Mental Health Matters: Air Disasters and PTSD

M. Regina Asaro, M.S.,R.N.,C.T.

Although much of the impetus to study posttraumatic stress disorder (PTSD) came out of work with Vietnam veterans, it is now understood that you need not have been in a war to have it. This column will explore posttraumatic stress reactions after an air disaster and how they can interfere with the grieving process.

According to the Diagnostic and Statistical Manual of Mental Disorders, 4th Edition (DSM-IV, American Psychiatric Association, 1994), people at risk for posttraumatic stress disorder are those who have experienced an “actual or threatened death or serious injury” to themselves, witnessed such an event or learned about an “unexpected violent death, serious harm or threat of death or injury experienced by a family member or close associate” (p.424). I have quoted out of the manual because it accurately describes the event experienced by a person who has survived a plane crash or who has lost a loved one as a result of a crash. There are three main types of posttraumatic stress responses:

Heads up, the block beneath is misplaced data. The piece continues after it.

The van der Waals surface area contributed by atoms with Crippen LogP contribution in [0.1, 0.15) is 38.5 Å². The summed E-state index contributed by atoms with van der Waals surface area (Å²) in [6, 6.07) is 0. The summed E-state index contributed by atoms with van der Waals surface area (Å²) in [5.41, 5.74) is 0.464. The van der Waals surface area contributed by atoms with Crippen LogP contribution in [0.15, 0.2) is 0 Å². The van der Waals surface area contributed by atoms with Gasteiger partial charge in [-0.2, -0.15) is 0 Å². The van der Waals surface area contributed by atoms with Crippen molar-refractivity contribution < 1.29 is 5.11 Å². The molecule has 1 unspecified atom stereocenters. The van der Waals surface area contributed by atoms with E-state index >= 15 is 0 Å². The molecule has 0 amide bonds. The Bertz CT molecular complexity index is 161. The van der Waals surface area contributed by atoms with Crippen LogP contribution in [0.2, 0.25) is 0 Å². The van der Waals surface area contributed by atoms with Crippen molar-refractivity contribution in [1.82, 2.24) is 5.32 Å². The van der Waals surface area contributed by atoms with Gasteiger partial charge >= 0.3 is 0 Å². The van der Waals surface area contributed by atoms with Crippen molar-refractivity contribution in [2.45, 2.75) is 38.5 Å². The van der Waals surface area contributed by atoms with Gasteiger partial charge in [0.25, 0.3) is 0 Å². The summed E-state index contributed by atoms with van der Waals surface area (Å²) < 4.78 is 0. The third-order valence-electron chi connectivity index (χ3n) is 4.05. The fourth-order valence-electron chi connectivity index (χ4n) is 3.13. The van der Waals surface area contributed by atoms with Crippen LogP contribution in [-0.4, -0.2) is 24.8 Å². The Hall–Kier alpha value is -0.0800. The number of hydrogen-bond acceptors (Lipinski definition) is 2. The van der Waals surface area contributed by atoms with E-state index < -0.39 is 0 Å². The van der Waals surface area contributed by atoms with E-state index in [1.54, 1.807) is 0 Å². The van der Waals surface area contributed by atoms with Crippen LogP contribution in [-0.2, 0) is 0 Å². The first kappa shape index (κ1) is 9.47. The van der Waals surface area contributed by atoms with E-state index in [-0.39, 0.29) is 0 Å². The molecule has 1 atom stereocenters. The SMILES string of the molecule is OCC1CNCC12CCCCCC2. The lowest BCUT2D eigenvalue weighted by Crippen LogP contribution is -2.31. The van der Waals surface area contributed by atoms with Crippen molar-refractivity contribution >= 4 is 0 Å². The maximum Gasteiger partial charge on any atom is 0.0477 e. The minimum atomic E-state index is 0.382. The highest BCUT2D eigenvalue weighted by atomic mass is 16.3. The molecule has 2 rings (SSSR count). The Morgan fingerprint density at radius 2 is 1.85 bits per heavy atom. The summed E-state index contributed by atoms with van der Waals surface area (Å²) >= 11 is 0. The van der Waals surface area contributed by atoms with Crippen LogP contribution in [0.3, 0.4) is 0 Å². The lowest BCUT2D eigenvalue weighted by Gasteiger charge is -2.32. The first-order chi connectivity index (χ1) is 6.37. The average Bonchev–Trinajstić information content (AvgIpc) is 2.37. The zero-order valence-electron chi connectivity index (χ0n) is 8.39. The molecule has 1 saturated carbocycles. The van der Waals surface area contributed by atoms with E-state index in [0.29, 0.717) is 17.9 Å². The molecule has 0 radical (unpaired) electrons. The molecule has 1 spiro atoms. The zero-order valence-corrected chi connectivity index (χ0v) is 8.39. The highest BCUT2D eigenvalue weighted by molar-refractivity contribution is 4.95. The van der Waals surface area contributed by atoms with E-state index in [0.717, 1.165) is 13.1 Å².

• Reexperiencing the Event – Here, an individual may have recurring, possibly intrusive, memories of the event or experience flashbacks, dreams and/or nightmares.
  • Persistent Avoidance – An individual will deliberately avoid anything associated with the trauma–mainly because any reminder is accompanied by high feelings of anxiety. At the same time, there is often a “numbing” of other emotional responses.
  • Increased Arousal – This has to do with a persistent sense of alertness, as though one is continually on guard. There may be difficulty falling or staying asleep, an exaggerated “startle” response and/or heightened feelings of anger or irritability.